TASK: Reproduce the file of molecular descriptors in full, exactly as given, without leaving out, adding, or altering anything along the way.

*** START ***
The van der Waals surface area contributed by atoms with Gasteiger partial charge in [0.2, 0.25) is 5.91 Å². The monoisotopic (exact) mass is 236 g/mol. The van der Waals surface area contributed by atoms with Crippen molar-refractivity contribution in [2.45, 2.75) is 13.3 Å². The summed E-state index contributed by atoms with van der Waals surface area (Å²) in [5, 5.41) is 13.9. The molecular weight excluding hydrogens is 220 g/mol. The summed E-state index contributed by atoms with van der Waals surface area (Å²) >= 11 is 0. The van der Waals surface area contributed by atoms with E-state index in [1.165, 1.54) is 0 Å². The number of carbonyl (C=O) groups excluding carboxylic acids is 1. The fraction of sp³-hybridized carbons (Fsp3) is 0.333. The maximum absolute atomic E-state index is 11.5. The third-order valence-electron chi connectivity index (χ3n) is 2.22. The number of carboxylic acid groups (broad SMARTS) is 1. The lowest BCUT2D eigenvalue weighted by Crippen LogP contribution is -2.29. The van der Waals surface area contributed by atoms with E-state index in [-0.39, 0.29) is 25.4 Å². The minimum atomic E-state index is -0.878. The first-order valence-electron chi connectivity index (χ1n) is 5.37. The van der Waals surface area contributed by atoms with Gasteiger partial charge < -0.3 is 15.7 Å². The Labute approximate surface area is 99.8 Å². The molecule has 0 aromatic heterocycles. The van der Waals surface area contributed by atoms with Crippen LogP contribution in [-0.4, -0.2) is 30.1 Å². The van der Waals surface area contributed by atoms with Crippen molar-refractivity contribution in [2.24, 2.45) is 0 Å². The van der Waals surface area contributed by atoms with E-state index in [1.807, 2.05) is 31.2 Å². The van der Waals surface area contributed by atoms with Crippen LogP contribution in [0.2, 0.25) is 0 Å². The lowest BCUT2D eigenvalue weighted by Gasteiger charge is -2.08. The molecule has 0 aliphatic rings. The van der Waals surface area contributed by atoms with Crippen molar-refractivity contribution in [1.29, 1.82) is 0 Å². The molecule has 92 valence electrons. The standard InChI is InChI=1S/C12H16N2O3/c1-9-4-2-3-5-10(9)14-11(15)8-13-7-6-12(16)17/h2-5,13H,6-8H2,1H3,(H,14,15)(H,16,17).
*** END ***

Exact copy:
The van der Waals surface area contributed by atoms with Gasteiger partial charge in [0.2, 0.25) is 5.91 Å². The monoisotopic (exact) mass is 236 g/mol. The van der Waals surface area contributed by atoms with Crippen molar-refractivity contribution in [2.45, 2.75) is 13.3 Å². The summed E-state index contributed by atoms with van der Waals surface area (Å²) in [5, 5.41) is 13.9. The molecular weight excluding hydrogens is 220 g/mol. The summed E-state index contributed by atoms with van der Waals surface area (Å²) >= 11 is 0. The van der Waals surface area contributed by atoms with E-state index in [1.165, 1.54) is 0 Å². The number of carbonyl (C=O) groups excluding carboxylic acids is 1. The fraction of sp³-hybridized carbons (Fsp3) is 0.333. The maximum absolute atomic E-state index is 11.5. The third-order valence-electron chi connectivity index (χ3n) is 2.22. The number of carboxylic acid groups (broad SMARTS) is 1. The lowest BCUT2D eigenvalue weighted by Crippen LogP contribution is -2.29. The van der Waals surface area contributed by atoms with E-state index in [-0.39, 0.29) is 25.4 Å². The minimum atomic E-state index is -0.878. The first-order valence-electron chi connectivity index (χ1n) is 5.37. The van der Waals surface area contributed by atoms with Gasteiger partial charge < -0.3 is 15.7 Å². The Labute approximate surface area is 99.8 Å². The molecule has 0 aromatic heterocycles. The van der Waals surface area contributed by atoms with Crippen LogP contribution in [-0.4, -0.2) is 30.1 Å². The van der Waals surface area contributed by atoms with Crippen molar-refractivity contribution in [2.24, 2.45) is 0 Å². The van der Waals surface area contributed by atoms with E-state index in [1.807, 2.05) is 31.2 Å². The van der Waals surface area contributed by atoms with Crippen LogP contribution in [0.2, 0.25) is 0 Å². The lowest BCUT2D eigenvalue weighted by Gasteiger charge is -2.08. The molecule has 0 aliphatic rings. The van der Waals surface area contributed by atoms with Crippen molar-refractivity contribution in [1.29, 1.82) is 0 Å². The molecule has 92 valence electrons. The standard InChI is InChI=1S/C12H16N2O3/c1-9-4-2-3-5-10(9)14-11(15)8-13-7-6-12(16)17/h2-5,13H,6-8H2,1H3,(H,14,15)(H,16,17).